Babby’s First Incentive Problem: NPR Discovers That Soft Jazz and Rainbows Don’t Cure Heroin Addiction

The other day I was listening to my favorite center-leftist radio station on NPR (Conservatards don’t actually have a monopoly on asinine political commentary on the radio – the leftist version just gets gubmint money fo’ dem programs and is on FM). Having developed a rather thick skin from a misspent youth talking to horrible people of various stripes online, I usually quite enjoy all the exasperated guises of neutrality, the roundabout demographic pandering, and the generous use of the word “problematic” that NPR has to offer. Sometimes though it gets better than that, and I endanger myself and other motorists by succumbing to the urge to furiously tip my fedora out of the sheer euphoria that overcomes me when I hear some of the shit they say on there completely blind to the implications. The other day I mentioned was one such episode. The program begins with a female Hispanic journalist talking about noticing a lot of homeless people in the Back Of the Yards neighborhood where she works, a renowned shithole in my very own native Chiraq. Her journalistic curiosity taking over, she began asking them where they were coming from (maybe to plug the hole; it gets awful drafty in the Windy City). The nature of their answers though, is where this gets interesting. Almost all of the people she talked to told her stories with a few common themes:

  1. They were from Puerto Rico
    2. They were addicted to hard drugs of some kind
    3. They were promised by someone in Puerto Rico (Usually a government healthcare worker) that there were miracle rehab facilities in America that could help them
    4. Someone in Puerto Rico (Usually a government official) paid for their plane ticket to Chicago
    5. Someone in Puerto Rico (Often the cops) drove them to the airport
    6. There were not miracle rehab facilities in America that could help them Continue reading

Walter Block and Daniel Webster: Could a Free Society Be a (Voluntary) Slave Society?

It has now been over a decade since libertarian Santa Claus, Walter Block, published the essay, “Toward A Libertarian Theory Of Inalienability: A Critique of Rothbard, Barnett, Smith, Gordon, Kinsella, and Epstein”. In this work, he critiqued standard Lockean notions of inalienable rights such that the Founding Fathers of our glorious American empire only paid lip service to in adopting the Constitution; a document giving them the authority to alienate the hell out of those rights. Unlike Locke and Rothbard (may peace be upon him), the good professor Block believes that the right to the self is, in fact, alienable, in the sense that ownership of the self can be voluntarily traded away. This is said to carry the very controversial implication of permissiveness toward what has been called “voluntary slavery”.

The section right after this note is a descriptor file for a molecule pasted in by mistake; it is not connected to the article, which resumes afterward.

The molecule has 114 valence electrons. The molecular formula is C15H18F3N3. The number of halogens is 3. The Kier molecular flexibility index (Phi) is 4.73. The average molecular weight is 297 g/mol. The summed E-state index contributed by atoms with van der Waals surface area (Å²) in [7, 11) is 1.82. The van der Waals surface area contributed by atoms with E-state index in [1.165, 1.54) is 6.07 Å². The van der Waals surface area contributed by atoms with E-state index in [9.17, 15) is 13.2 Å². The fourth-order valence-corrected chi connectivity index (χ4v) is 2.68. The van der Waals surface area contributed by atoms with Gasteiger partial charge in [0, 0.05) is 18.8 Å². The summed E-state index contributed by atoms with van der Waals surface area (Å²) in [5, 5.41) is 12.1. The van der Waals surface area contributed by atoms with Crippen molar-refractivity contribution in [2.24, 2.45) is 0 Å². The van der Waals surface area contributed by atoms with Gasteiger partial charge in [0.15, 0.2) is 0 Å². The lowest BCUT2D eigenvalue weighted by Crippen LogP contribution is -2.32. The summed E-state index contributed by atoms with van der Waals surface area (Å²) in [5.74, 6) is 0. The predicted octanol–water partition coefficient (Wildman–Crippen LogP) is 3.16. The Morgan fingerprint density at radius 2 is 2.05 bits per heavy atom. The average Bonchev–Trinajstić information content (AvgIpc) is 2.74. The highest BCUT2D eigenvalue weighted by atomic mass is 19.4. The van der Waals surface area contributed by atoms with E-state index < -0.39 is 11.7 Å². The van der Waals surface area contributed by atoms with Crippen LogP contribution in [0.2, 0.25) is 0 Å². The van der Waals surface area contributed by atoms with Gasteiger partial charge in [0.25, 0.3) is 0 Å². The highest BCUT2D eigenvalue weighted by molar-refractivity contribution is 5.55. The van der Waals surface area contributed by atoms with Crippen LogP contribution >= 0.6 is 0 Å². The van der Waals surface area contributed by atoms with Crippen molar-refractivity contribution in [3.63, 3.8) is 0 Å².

The idea of voluntary slavery is not novel; in fact, it’s a crucial part of much of leftist folklore- the indefinite subjugation of an individual based on the exchange of his body (and soul, maaaaan!) to a mustache-twirling capitalist for the sale of some necessary good. This being the case, the enemies of property are utterly delighted by the indignation they can treat themselves and their comrades to, in reading this essay. Left-libertarians in particular use this debate to feed their outrage about how propertarians stole their label from some anti-Semites who didn’t like paying rent  Like anything else, this issue can also be combined with certain libertarian stances on the rights of children, invariably producing a Dickensian carnival of horrors in the minds of communists everywhere.


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